If you have ever been drifting off to sleep and all of a sudden, feel like you’re falling of a cliff and your whole body twitches, you are not alone. This is something experienced by roughly 70 percent of the population, and it’s known as called hypnic jerk.
A hypnic jerk, also known as sleep start or sleep twitch, is an involuntary muscle twitches that occurs as a person drift off to dreamland. This phenomena, which involves a total body experience where your arms, legs, or even your entire body twitches, generally happens when one enters the hypnogogic state – the transition between wakefulness and sleep.
Scientists are not exactly sure why hypnic jerks (twitching in sleep) occur. But, according to the latest episode of SciShow’s “Why Do We Jump In Our Sleep?” there are two main theories, based on neuroscience and evolution.
From neuroscience perspective:
We jump in our sleep because two different systems, the reticular activating system and the ventrolateral preoptic nucleus basically “battle each other” as we drift off to sleep.
The reticular activating system (RAS), also known as extrathalamic control modulatory system, is a network of nerve pathways just below the cerebral cortex. The system mediates the overall level of consciousness and when it is in full force, it activates alertness or arousal function and it essentially helps keeps you awake.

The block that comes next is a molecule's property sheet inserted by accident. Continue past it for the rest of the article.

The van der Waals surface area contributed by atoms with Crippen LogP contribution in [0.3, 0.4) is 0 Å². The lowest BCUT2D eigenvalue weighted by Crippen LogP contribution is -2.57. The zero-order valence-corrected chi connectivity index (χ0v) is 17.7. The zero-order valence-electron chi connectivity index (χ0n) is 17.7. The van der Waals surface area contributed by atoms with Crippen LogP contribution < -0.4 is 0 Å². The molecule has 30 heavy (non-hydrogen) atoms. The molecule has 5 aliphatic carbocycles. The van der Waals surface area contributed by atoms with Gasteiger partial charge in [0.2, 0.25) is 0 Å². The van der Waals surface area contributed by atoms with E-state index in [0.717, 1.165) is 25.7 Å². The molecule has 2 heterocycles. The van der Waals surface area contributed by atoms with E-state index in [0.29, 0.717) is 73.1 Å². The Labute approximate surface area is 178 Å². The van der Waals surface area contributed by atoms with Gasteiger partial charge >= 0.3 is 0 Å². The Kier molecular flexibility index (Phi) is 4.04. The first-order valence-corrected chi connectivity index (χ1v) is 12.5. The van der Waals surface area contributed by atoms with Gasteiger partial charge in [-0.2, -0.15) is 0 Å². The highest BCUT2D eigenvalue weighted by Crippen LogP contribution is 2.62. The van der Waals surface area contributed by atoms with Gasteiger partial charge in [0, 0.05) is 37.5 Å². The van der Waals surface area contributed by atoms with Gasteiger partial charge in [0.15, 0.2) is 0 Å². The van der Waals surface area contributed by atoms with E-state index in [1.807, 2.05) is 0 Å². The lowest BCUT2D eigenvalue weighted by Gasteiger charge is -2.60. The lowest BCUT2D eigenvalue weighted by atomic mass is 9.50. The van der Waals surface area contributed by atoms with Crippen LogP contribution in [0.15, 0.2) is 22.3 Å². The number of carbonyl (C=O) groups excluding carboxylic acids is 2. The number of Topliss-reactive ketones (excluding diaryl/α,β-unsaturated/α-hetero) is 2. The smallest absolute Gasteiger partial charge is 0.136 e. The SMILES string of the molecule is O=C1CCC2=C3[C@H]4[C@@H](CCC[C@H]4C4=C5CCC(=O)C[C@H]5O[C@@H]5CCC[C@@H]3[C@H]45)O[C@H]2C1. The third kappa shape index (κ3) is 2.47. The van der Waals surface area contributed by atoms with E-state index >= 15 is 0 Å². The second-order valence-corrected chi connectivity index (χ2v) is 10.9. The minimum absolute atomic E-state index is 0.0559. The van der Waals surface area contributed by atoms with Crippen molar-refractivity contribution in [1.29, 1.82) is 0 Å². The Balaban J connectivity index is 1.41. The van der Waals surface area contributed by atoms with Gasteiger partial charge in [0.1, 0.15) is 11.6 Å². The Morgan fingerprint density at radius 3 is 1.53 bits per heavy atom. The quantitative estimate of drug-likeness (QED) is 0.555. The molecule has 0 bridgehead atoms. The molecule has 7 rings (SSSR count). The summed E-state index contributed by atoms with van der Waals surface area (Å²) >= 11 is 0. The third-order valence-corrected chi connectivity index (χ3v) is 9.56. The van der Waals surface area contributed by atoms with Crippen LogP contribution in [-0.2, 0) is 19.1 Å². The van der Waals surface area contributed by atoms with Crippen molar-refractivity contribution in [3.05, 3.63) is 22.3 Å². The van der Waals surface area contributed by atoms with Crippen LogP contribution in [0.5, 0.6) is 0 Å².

The ventrolateral preoptic nucleus (VLPO), also known as the intermediate nucleus of the preoptic area (IPA), is a small cluster of neurons situated in the anterior hypothalamus, just above the optic nerves. This system, sometimes referred to as the “sleep switch,” influences your sleep cycle and is active mostly during non-rapid eye movement sleep (NREM sleep).
So as you fall asleep, the VLPO system starts to take control from the reticular activating system. During this handoff, from one system to another; the alert part of your brain, RAS, sometimes strives to maintain control of your body – causing the muscles to twitch or move involuntarily. But, as you choose to sleep, the reticular activating system usually cedes control to the VLPO system and the hypnic jerks “eventually stop.”
“So these jerks are thought to be the result of a sleeping/waking war happening in your body each time you try to get some shut-eye,” says Micheal.
From evolution perspective:
Some scientists think that the ancient primate brain associated relaxation (or the beginning stages of sleep) with falling out of a tree. During the onset of sleep, the brain takes the relaxation wrongly as a sign of a threat that the primate is falling out of a tree, thereby causing the muscle to react quickly as possible. So, hypnic jerks were a way of waking up the sleeping primate quickly so they could prevent possible fall.
Most experts believe factors, such as anxiety, working out in the evening hours, fatigue, high caffeine consumption and irregular sleep schedules may increase the severity of hypnic jerks. But if you can cut back on these, you may experience fewer jerks.
There is no cure or official medical treatment for hypnic jerks. But whatever causes these, they’re nothing to worry about because even healthy people experience them. Well, there is another condition known as exploding head syndrome which you should be worried about.
Exploding head syndrome (EHS) is a psychological phenomenon in which a person hears load noises such as explosion, gunshot or thunder near one’s head. It is estimated that nearly 20 percent of the population suffer from this bizarre condition.
Have you experienced hypnic jerks lately? What is the worst nightmare you have ever had?